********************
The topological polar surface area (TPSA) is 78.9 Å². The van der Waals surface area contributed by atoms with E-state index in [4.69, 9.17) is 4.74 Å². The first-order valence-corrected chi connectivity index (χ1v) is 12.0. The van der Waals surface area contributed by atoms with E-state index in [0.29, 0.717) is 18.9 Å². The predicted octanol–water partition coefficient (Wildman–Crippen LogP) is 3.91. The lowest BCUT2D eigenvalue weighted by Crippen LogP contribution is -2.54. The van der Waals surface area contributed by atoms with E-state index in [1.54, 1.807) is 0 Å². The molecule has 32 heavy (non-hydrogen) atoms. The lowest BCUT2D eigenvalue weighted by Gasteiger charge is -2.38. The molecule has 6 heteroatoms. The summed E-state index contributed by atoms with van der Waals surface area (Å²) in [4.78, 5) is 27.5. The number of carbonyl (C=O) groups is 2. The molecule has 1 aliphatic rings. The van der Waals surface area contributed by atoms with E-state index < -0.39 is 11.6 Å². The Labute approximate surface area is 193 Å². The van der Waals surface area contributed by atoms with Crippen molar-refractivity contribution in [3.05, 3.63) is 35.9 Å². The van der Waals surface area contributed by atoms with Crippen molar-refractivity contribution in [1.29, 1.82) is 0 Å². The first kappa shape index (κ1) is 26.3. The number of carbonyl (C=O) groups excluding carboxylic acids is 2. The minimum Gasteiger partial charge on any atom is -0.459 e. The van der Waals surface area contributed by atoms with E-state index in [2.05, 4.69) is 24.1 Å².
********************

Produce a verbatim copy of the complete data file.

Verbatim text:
The topological polar surface area (TPSA) is 78.9 Å². The van der Waals surface area contributed by atoms with E-state index in [4.69, 9.17) is 4.74 Å². The first-order valence-corrected chi connectivity index (χ1v) is 12.0. The van der Waals surface area contributed by atoms with E-state index in [0.29, 0.717) is 18.9 Å². The predicted octanol–water partition coefficient (Wildman–Crippen LogP) is 3.91. The lowest BCUT2D eigenvalue weighted by Crippen LogP contribution is -2.54. The van der Waals surface area contributed by atoms with E-state index in [1.54, 1.807) is 0 Å². The molecule has 32 heavy (non-hydrogen) atoms. The lowest BCUT2D eigenvalue weighted by Gasteiger charge is -2.38. The molecule has 6 heteroatoms. The summed E-state index contributed by atoms with van der Waals surface area (Å²) in [4.78, 5) is 27.5. The number of carbonyl (C=O) groups is 2. The molecule has 1 aliphatic rings. The van der Waals surface area contributed by atoms with E-state index < -0.39 is 11.6 Å². The Labute approximate surface area is 193 Å². The van der Waals surface area contributed by atoms with Crippen molar-refractivity contribution in [3.05, 3.63) is 35.9 Å². The van der Waals surface area contributed by atoms with Crippen molar-refractivity contribution in [1.29, 1.82) is 0 Å². The first kappa shape index (κ1) is 26.3. The number of carbonyl (C=O) groups excluding carboxylic acids is 2. The minimum Gasteiger partial charge on any atom is -0.459 e. The van der Waals surface area contributed by atoms with E-state index in [2.05, 4.69) is 24.1 Å².